Ali Tranvik is the Lutheran campus pastor at Duke University in Durham, N.C. She traveled to Germany and Poland through the Fellowships at Auschwitz for the Study of Professional Ethics.
Posts By This Author
A Victim of the Holocaust Lived Here
I AM TERRIFIED of tripping. Thanks to a couple memorable tumbles over the years—the most recent of which involved a face-plant while on a run—I always double-knot my shoelaces and look down at my feet when I walk. Remaining steady and stable is always in the back of my mind.
But on a trip to Berlin in 2017, I found myself repeatedly tripping over something in the ground. The source of my stumbling, I soon learned, were Stolpersteine, which translates literally to “stumbling stones,” or more metaphorically, “stumbling blocks.” Stolpersteine are cobblestone-sized bronze plaques embedded in streets and sidewalks throughout Europe, each slightly raised above ground level and engraved with the name and life dates of a Holocaust victim, including murdered Jews, members of the LGBTQ+ community, Sinti and Roma people, people with physical or intellectual disabilities, and other ethnic and political minorities.
These commemorative stones are part of an ongoing art project, installed at the last place each person lived or worked before falling victim to Nazi crimes. Above each engraved name are the words “hier wohnte,” or “here lived,” serving as a reminder that this person did not build their life just anywhere, but right here. Each day they walked on this ground.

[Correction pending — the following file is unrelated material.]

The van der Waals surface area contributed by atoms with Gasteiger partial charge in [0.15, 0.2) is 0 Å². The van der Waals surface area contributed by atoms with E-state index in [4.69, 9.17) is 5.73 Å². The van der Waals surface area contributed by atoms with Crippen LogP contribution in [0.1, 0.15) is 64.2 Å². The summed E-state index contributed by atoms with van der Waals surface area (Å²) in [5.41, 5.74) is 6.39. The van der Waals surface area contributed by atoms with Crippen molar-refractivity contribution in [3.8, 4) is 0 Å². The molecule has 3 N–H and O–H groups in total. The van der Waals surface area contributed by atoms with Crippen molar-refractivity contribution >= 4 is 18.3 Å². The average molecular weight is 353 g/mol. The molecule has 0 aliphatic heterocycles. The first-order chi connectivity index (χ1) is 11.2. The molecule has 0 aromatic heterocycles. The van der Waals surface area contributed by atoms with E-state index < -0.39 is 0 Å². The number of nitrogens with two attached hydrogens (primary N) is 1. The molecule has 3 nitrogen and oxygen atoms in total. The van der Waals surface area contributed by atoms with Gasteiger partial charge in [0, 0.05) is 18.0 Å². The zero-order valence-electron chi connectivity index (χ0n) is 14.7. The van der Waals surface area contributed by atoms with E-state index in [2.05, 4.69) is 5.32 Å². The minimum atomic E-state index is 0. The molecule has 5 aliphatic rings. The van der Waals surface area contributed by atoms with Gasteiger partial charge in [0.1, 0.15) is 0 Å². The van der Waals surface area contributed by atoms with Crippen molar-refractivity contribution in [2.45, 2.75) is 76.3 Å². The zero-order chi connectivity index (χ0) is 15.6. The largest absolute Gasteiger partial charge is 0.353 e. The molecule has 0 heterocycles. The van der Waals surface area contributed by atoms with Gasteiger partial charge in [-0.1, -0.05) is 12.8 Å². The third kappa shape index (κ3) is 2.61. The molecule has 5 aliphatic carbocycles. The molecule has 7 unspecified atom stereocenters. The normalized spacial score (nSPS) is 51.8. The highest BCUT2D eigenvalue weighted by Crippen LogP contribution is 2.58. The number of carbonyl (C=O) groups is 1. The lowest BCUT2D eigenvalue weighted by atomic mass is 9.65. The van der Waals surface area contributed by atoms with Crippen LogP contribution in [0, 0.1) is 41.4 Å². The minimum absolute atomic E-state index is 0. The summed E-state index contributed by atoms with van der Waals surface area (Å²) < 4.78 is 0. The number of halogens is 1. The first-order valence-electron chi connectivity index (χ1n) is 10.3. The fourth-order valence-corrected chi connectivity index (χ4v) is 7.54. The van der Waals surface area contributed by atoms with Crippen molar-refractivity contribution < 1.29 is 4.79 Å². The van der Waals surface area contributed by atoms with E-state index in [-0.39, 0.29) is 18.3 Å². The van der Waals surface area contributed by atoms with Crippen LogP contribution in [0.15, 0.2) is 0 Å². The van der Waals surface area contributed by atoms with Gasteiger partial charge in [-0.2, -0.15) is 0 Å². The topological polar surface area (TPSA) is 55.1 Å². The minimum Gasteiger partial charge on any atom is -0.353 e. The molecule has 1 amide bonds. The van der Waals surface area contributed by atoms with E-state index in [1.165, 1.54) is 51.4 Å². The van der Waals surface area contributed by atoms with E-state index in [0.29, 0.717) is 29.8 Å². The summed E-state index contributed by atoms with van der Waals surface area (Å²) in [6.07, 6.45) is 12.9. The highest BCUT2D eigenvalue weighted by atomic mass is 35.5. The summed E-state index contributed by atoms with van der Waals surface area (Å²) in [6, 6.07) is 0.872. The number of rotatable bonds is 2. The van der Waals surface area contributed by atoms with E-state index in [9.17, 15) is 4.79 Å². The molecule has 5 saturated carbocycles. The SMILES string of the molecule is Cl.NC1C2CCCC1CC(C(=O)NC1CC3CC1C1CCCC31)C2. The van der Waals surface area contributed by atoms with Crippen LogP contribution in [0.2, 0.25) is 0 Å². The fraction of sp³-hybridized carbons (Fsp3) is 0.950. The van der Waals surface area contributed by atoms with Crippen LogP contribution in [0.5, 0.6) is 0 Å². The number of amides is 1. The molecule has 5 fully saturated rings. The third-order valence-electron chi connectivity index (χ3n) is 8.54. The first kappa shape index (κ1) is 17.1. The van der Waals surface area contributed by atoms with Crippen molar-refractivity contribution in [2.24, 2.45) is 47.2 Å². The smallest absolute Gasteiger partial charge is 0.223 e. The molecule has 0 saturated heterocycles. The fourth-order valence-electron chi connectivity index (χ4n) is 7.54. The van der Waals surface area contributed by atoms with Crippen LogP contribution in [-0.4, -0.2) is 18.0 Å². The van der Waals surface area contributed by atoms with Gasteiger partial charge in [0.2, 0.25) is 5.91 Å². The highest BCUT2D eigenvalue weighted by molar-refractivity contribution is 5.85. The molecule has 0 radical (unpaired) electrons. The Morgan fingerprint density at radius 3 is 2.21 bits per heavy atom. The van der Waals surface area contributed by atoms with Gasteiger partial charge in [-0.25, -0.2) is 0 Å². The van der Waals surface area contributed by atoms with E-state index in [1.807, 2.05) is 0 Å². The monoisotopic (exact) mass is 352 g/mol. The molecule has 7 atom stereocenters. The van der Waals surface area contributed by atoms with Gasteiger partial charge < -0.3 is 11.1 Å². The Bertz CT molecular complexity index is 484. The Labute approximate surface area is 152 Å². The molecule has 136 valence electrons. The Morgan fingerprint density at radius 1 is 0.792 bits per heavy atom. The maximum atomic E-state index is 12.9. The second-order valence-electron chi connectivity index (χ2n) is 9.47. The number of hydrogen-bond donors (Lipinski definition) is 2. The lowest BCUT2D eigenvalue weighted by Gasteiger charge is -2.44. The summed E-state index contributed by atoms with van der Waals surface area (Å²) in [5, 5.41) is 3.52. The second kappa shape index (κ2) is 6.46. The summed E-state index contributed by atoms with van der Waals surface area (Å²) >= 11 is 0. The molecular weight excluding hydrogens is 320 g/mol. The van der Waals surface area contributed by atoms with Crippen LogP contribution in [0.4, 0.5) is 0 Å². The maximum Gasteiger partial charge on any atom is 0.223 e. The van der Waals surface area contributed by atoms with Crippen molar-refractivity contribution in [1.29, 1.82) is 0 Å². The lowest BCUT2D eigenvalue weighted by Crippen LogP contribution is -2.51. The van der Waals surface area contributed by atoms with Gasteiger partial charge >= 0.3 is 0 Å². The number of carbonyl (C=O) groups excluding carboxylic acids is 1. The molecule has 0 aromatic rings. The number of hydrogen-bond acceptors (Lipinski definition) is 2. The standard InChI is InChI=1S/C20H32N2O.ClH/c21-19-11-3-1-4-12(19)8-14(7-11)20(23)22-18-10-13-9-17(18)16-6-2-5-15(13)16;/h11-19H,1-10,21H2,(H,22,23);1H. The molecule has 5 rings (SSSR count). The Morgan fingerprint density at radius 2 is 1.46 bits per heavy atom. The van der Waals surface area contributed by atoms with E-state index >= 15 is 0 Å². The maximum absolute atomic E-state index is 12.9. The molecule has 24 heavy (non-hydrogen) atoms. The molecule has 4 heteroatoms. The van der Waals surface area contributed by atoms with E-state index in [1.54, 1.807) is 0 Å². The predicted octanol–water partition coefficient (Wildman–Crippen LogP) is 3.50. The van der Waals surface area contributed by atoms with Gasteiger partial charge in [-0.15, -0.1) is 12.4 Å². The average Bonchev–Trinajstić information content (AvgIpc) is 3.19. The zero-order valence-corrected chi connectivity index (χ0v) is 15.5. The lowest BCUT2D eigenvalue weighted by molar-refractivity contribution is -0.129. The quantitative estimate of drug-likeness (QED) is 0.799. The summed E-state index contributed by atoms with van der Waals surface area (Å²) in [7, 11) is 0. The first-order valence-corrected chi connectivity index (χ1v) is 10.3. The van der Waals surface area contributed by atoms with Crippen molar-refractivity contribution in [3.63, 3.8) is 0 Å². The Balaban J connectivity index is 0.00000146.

Each is unique
THE IDEA FOR Stolpersteine began in 1991, when artist Gunter Demnig painted a white line through the streets of Cologne to trace the deportation of 1,000 Sinti and Roma who were forced out of the city just 50 years prior. “An old lady stopped by and scolded my work, insisting there had never been any Gypsies in Cologne,” said Demnig. Her denial prompted Demnig to find a way to more permanently preserve the memory of those killed in the Holocaust.
Why Partnership Isn't Enough
While the transition from paternalistic “helping” models to more mutual partnership models is in many ways a helpful and important move for the modern church, it is also misguided, theologically shaky, and ultimately incomplete. The church, especially amidst a religious and political climate that spews venomous rhetoric about “the other,” must offer a thoughtful and radical counter-narrative of what it means to live with and for one another.
And partnership simply does not go far enough.